It is difficult to define one and only way of life in Israeli society, itself in the grip of the cultural and religious differences that we all know. Always keep in mind three things and accept the paradoxes: first, Israel is a very young country that is just 70 years old in 2018. A country still looking in a context unfavorable. Secondly, it is the first and only "Jewish and democratic state" in the world and is constantly trying to create an identity. Finally, this land is torn between Israel and the Palestinian Territories, two communities that have neither the same way of life nor the same means to live. Tel Aviv has a singular lifestyle: its first difference is that it counteracts what we have just stated: it accepts differences, advocates secularism and boldly assumes the passion of his young years.
Social lifestyle in Tel Aviv
Family Tel Aviv is thus the exception that confirms the rule in Israel and its family structure differs from that of the country. Indeed, the typical Israeli family has 2.4 children. However, Tel Aviv has the highest number of couples without children (32%) and the lowest percentage of couples with children under 17 (39%). The family unit expresses itself, in Tel Aviv as elsewhere in Israel, much through religion. Shabbat, for example, is an opportunity to meet up as a family every week.
Education The school in Israel is compulsory from 5 to 16 years old and free until 18 years old. Parallel to the secular educational system, there is a system of Jewish religious schools. The country also has Arab and Druze settlements where teaching is in Arabic (the Israeli government has often been accused of discriminating against the budgets allocated to Arab schools in relation to Jewish schools). Finally, there are private institutions run by various religious or international organizations. Higher education is provided by many institutions such as the Hebrew University of Jerusalem (1925), the Israeli Institute of Technology Haifa (1924), the University of Haifa (1963), the University of Bar-Ilan (1955) at Ramat Gan, Tel Aviv University (1956), Ben Gurion University (1969) at Beersheba, and the Weizmann Institute for Science (1934) at Rehovot. The literacy rate is 96%.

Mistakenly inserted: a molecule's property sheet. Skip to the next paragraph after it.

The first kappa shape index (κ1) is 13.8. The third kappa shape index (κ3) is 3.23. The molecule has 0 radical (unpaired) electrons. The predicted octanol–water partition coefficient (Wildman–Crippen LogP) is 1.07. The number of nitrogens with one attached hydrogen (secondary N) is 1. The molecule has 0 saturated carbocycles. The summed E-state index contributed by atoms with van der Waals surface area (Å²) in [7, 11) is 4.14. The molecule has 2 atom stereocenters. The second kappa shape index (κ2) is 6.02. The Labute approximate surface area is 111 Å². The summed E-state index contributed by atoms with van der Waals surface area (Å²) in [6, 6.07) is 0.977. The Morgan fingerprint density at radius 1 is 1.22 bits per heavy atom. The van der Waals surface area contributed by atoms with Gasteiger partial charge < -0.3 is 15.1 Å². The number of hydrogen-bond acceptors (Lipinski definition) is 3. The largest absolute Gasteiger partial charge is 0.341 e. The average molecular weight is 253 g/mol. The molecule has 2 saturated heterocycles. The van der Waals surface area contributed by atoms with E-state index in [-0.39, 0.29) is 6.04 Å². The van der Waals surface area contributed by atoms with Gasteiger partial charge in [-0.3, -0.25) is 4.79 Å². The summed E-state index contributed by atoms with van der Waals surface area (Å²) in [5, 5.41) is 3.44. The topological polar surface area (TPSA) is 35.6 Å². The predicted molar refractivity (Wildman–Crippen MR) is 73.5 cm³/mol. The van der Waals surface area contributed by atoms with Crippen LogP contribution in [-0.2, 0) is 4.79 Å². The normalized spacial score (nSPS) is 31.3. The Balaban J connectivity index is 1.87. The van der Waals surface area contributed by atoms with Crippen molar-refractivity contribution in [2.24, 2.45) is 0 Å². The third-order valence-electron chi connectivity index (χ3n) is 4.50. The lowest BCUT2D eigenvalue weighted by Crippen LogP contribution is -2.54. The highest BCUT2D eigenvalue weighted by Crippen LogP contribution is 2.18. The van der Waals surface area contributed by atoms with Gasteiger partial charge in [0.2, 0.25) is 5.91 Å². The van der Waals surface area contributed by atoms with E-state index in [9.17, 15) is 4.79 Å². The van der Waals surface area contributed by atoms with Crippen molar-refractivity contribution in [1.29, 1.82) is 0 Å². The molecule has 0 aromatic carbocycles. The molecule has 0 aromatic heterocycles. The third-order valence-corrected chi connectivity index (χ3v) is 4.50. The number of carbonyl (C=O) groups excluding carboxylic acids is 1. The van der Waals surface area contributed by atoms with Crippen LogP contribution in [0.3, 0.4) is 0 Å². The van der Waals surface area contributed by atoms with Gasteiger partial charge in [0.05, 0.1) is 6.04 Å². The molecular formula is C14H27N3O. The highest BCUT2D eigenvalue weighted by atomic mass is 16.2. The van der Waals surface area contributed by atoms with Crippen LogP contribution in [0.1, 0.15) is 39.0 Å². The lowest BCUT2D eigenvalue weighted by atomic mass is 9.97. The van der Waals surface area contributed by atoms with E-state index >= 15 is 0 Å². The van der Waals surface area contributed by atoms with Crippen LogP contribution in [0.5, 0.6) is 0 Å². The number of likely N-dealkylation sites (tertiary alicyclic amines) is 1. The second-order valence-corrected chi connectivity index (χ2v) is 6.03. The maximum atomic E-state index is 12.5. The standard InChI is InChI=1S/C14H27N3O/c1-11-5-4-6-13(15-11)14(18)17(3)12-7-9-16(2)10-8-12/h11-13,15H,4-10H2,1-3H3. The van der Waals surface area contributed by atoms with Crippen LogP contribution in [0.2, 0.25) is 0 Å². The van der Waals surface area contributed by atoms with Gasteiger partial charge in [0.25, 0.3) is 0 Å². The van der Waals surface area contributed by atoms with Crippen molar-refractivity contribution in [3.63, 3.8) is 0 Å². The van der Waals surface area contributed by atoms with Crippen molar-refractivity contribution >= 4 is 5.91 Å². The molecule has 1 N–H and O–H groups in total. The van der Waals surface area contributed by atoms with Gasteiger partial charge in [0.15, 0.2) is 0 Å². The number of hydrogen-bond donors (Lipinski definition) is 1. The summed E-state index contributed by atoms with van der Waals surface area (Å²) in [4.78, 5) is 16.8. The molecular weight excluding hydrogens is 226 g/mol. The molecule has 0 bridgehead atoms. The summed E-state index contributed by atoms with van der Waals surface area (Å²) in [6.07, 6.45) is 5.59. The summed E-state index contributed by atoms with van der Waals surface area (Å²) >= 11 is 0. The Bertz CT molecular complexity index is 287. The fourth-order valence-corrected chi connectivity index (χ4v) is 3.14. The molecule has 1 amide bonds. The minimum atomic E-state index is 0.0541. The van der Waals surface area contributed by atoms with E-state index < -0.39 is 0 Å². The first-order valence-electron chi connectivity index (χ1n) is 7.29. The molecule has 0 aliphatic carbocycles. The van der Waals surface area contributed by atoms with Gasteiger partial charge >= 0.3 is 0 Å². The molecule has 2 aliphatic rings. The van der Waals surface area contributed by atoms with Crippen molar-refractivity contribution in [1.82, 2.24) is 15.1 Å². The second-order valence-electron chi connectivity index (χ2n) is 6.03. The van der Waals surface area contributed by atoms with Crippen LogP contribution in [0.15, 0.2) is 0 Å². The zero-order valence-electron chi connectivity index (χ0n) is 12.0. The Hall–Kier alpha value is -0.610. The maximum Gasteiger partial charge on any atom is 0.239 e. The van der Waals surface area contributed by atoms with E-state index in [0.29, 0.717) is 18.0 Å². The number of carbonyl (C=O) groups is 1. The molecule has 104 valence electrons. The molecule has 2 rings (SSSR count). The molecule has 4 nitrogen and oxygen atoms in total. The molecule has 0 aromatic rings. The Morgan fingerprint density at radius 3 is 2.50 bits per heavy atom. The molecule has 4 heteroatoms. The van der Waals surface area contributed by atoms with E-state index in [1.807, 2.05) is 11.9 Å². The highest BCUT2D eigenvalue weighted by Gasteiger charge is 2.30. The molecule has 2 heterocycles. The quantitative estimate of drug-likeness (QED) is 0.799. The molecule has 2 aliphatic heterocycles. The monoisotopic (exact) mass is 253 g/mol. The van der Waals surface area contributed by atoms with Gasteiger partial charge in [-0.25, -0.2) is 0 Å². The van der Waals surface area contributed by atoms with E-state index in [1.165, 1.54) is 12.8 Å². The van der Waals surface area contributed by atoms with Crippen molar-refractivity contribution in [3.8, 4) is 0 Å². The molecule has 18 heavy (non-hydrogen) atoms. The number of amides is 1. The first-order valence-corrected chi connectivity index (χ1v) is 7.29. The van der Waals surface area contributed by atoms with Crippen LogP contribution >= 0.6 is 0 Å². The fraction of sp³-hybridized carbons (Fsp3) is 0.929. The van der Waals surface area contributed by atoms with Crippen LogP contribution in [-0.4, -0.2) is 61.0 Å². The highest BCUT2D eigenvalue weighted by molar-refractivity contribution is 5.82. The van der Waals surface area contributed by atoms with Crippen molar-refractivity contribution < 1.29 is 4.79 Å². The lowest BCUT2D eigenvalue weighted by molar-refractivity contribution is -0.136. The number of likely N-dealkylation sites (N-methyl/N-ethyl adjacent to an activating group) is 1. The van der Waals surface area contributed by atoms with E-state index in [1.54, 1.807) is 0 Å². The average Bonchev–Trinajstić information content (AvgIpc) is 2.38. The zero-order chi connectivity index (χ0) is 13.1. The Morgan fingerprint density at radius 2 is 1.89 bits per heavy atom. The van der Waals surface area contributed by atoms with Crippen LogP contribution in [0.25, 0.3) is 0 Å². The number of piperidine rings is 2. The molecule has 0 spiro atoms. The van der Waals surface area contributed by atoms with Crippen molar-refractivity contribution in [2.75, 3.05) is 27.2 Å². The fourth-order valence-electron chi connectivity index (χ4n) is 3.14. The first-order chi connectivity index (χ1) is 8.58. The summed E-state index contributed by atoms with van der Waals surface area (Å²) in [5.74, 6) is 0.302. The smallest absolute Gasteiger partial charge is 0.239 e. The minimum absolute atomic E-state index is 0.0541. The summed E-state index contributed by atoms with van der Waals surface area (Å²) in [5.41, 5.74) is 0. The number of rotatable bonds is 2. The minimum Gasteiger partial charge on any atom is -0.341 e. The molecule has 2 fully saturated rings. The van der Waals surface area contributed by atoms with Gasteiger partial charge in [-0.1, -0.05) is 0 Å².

Military service It's a very important part of Israeli society. The service lasts 3 years for boys and 2 years for girls. After the keel, the men are still recalled to the flag for about one month of reserve per year, until the age of 45 years. The female service is firmly anchored in Israeli society. Some boys may tell you that girls "do not care" in the military, but, for the most part, the injustice is that these ladies do their service less time. And as a result, say the Israeli machos, steal their places in university or their jobs, finishing their studies earlier and arriving first in the labor market.
Indeed, another Israeli characteristic, the higher studies are done after the army. No postponement: for the sake of equality, everyone serves at the same age and at the same level, that is to say at 18, after the equivalent of the baccalaureate. The inequality comes next, and the IDF contributes to it: the army is a criterion of university selection and access to scholarships. In short, the army plays the role of schools in other countries: the Israeli elite serves in tanks or paratroopers, particularly valued. Those who have not been through the military are often unemployed: almost all job ads clearly indicate the need for service. So, the Arabs,
Many duty stations and residences also become inaccessible, as are loans for houses or land, in the hands of various public and government institutions, which generally stipulate that candidates must have served. This is also a problem for ultra-Orthodox Jews who refuse to do military service. Since the creation of the State of Israel, yeshivot students have been granted a reprieve until the end of their studies. Some study all their lives. In the early days of the Jewish state, only a few hundred religious benefited from this reprieve. Today, they would be at least 20,000, perhaps double: 60% of yeshivot students never wear the IDF uniform. There remains the 40% who end up doing their service: for young religious, a special service of 4 years was set up, where their schedule is divided between the studies at the yeshivaand the army. For all the ultra-Orthodox do not refuse the existence of the Jewish state and its army, some are on the contrary violently in favor of the colonization of the Occupied Territories.
Many young people are also falling through the cracks since, in 2011, 2,700 young boys escaped conscription illegally (50% more than the previous year). This figure only increases with the years. The number of girls in the same case was more than 1000 in the same year. It should also be noted that nearly 20% of young conscripts leave the military after 6 months of military service, most for medical reasons. Women who refuse to serve are usually excluded easily; married or pregnant women are most often dispensed. But it's not the same for men. The conscientious objection is very rarely recognized, and the "refuseniks"as those who refuse to serve are called, are liable to imprisonment.